Kampala Capital City Authority (KCCA) is not a very interesting place to be nowadays. The pomp and pride with which its new employees carried themselves the first five or so years of the changeover from Kampala City Council to KCCA is almost all gone.
More than half a dozen of officials, including former executive director Jennifer Musisi, have resigned from their jobs despite the high salaries they got paid. To go with the salaries, Musisi and her officials were allowed to act with much more wherewithal than most public servants in Uganda. They fixed a number of roads, cleared streets of vendors and collected garbage. The budget for the institution grew astronomically.
On a number of occasions, Musisi took it upon herself to fight political battles on behalf of her appointing authority, the President. In Lord Mayor Erias Lukwago, she found a ready protagonist, and so a lot of time was spent in fighting wars.
Musisi in many cases prevented the elected leadership led by Lukwago from querying her leadership of the technical wing, and when Lukwago became recalcitrant, an impeachment process was engineered against him, and he was booted out of office in 2013.
Even when court ordered his return to office, the powers at KCCA and beyond ensured that he didn’t. He remained mayor by title for the rest of his term.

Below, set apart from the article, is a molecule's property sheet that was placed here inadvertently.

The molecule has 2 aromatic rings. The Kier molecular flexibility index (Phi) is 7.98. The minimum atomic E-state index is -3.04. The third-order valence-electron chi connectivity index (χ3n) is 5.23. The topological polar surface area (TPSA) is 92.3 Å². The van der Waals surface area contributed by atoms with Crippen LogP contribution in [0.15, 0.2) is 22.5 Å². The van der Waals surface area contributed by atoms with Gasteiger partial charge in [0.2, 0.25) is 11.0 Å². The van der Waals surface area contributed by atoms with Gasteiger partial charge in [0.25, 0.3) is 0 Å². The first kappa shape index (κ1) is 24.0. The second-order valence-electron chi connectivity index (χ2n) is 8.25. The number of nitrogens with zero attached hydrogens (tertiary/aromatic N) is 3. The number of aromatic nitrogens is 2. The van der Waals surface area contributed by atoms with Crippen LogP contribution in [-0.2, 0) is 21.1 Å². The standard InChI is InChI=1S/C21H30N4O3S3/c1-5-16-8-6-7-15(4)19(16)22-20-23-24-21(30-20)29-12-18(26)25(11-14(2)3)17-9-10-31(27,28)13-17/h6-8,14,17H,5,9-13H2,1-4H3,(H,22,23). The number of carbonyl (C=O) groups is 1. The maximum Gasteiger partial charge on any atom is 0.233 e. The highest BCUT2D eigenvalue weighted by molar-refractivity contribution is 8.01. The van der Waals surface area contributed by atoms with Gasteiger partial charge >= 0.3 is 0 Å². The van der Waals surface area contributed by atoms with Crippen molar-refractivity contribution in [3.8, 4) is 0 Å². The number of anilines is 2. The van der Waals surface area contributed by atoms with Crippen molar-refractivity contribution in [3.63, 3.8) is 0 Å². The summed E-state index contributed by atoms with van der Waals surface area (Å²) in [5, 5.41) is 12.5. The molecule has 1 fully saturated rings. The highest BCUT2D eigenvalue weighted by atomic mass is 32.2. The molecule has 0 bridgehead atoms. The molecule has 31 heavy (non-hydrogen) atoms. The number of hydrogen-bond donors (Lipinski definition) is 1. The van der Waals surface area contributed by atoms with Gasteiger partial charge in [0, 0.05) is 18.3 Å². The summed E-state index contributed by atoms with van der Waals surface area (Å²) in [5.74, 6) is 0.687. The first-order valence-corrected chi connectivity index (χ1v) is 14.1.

When Lukwago made his re-entry into KCCA through winning again in 2016, he demanded that his salary arrears for the period he was illegally kept out of office be paid. The leadership at KCCA and beyond ignored him. Court recently ordered that he be paid more than Shs500m in salary arrears.
KCCA has another bill, running into dozens of billions, to pay, because hundreds of former workers of the old KCC were irregularly thrown out of work when KCCA started. They were lumped together and accused of being corrupt, and were thrown out of jobs without due process. They sued. The former workers were replaced by hand-picked employees, many of whom are now scared as they face possibilities of losing their jobs.
At the top leadership level, Saturday Monitor reported that Musisi has no substantive replacement as executive director. There is also no substantive deputy executive director, and five out of 10 directors are also working in acting capacity. The President has not appointed people to fill these positions, and some have acted for two years.
The government must decide what it wants to do with KCCA and do it quickly. The institution cannot be allowed to sink deeper into rot.